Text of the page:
Elizabeth is probably one of the coolest game characters to have ever populated a fictional world (she is smart, inquisitive, well-read, resourceful and an excellent wingman in combat for your character), and what a world Columbia is. This floating city in the sky alone offers hours worth of exploration, reminding animation fans (only in a small way, because the world is huge) of the brilliant imagination that went into Hayao Miyazaki's Laputa. When you first arrive in Columbia, you're likely to spend some time simply gaping in awe at the luminous detailing of the superbly imagined world at the height of the Industrial Age (steampunk lovers take note!).
The story is just as gripping as the characters and the world. Columbia is a floating symbol of American ideals in the beginning, but things go terribly wrong along the way. DeWitt's relationship with Elizabeth grows stronger, and the two match their abilities to escape from a city that is literally dropping from the sky. Along the way, the player learns to fight enemies at high speed on Sky Lines and tactically employ 'vigors' and gear to beat boss foes.
This is a game that will blow you away with its masterful graphics and smooth gameplay, while immersing you in a nuanced, heart-breaking world which deals with themes like racism, religion and zenophobia and the ideological turmoil in America.
Yet another masterpiece from Bethesday, the maker of The Elder Scrolls IV: Oblivion, Fallout 3 is a twisted and brilliant game. Set in a dystopian future in the 'fallout' of a nuclear bombing, the player begins as a dweller of the Vault 101, who must leave the vault to find his escaped father in the wasteland on the surface. Outside, Washington DC is in ruins, and the landscape is very recognizably real. In this visceral setting, you will learn a number of things – what thirst and desperation is like, how to survive in a world where everything is poisoned by radiation, and how to preserve your morality despite such harsh conditions, or not.
Throughout the character building process, you get the choice to be good or evil. As an evil character taking advantage of the weak in order to survive, you have to carry out some horrible tasks, some of which even the most seasoned players have a hard time going through.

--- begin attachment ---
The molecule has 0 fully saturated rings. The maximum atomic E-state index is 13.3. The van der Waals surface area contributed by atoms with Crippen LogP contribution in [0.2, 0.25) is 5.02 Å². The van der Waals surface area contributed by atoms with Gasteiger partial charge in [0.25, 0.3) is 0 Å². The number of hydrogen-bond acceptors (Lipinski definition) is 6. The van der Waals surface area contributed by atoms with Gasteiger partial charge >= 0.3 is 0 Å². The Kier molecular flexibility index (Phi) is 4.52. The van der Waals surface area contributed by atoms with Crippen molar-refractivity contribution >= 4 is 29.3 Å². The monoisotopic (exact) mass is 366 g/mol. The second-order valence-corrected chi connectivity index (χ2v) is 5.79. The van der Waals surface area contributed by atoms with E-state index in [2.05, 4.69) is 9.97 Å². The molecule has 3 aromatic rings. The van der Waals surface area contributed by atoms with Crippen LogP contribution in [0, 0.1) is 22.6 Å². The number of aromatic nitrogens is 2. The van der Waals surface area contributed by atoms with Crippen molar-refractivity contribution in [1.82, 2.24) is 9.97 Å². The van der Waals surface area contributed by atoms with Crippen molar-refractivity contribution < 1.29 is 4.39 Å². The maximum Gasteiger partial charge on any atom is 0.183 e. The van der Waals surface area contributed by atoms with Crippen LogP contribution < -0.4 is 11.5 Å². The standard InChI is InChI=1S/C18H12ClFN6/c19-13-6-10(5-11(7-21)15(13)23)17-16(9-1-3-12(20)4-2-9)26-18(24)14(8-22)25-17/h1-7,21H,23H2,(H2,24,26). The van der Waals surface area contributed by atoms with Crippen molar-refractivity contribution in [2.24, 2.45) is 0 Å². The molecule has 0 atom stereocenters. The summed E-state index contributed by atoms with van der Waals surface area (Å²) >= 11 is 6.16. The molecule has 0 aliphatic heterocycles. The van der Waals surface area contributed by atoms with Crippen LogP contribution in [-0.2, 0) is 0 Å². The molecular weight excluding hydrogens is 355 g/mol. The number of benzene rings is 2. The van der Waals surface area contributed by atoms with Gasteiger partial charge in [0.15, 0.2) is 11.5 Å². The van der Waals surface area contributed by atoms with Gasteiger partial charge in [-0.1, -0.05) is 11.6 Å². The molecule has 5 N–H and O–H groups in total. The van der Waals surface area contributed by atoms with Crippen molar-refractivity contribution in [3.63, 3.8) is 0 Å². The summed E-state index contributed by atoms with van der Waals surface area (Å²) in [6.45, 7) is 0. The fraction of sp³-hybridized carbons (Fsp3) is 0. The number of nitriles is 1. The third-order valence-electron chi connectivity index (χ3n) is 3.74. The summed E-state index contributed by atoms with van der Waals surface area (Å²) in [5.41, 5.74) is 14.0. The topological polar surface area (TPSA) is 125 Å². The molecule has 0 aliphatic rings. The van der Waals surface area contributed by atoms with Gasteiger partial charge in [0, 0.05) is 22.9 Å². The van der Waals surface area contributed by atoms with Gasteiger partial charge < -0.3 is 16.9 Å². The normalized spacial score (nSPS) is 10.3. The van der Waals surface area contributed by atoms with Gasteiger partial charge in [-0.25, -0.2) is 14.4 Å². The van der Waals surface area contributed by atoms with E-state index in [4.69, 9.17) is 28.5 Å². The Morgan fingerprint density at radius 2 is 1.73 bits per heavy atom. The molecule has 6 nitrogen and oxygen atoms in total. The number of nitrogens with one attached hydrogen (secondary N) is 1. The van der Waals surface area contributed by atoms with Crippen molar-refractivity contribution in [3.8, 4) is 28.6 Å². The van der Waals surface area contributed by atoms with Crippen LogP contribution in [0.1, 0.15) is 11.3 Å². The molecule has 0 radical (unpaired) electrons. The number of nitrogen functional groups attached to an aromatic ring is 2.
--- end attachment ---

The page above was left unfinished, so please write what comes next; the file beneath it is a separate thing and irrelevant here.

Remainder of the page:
The choices and possibilities are endless in this open world game, which is where you learn the far-reaching consequences your decisions can have. You can cheat, lie, flirt, steal your way to get what you want. The way you talk to people can change the story drastically. There is such a great level of flexibility and such a complex story in this magnificently-crafted game that you can't come away from playing it without having changed your perspective about morality or improved your problem solving skills.
The Elder Scrolls V: Skyrim
Another open world game by Bethesda, The Elder Scrolls V: Skyrim is probably one of the most engrossing, natural and fully-realized RPG out there. There is every day domestic minutia as well as combating dragons and frost trolls to give the game a great sense of freedom.
In the vast Skyrim world, you can explore however you choose. Play any character you want, amid rugged mountains, rolling hills, lush green fields, cities full of life and gloomy dungeons. Build your character by making choices, choose from hundreds of abilities, spells and weapons, battle dragons, learn their secret and use their power for yourself and so on. You can expect complete immersion in the world (with perfect music to boot), and may even find your Skyrim alter ego taking over your real life. And the life lessons that Skyrim can teach you? Weddings are for life!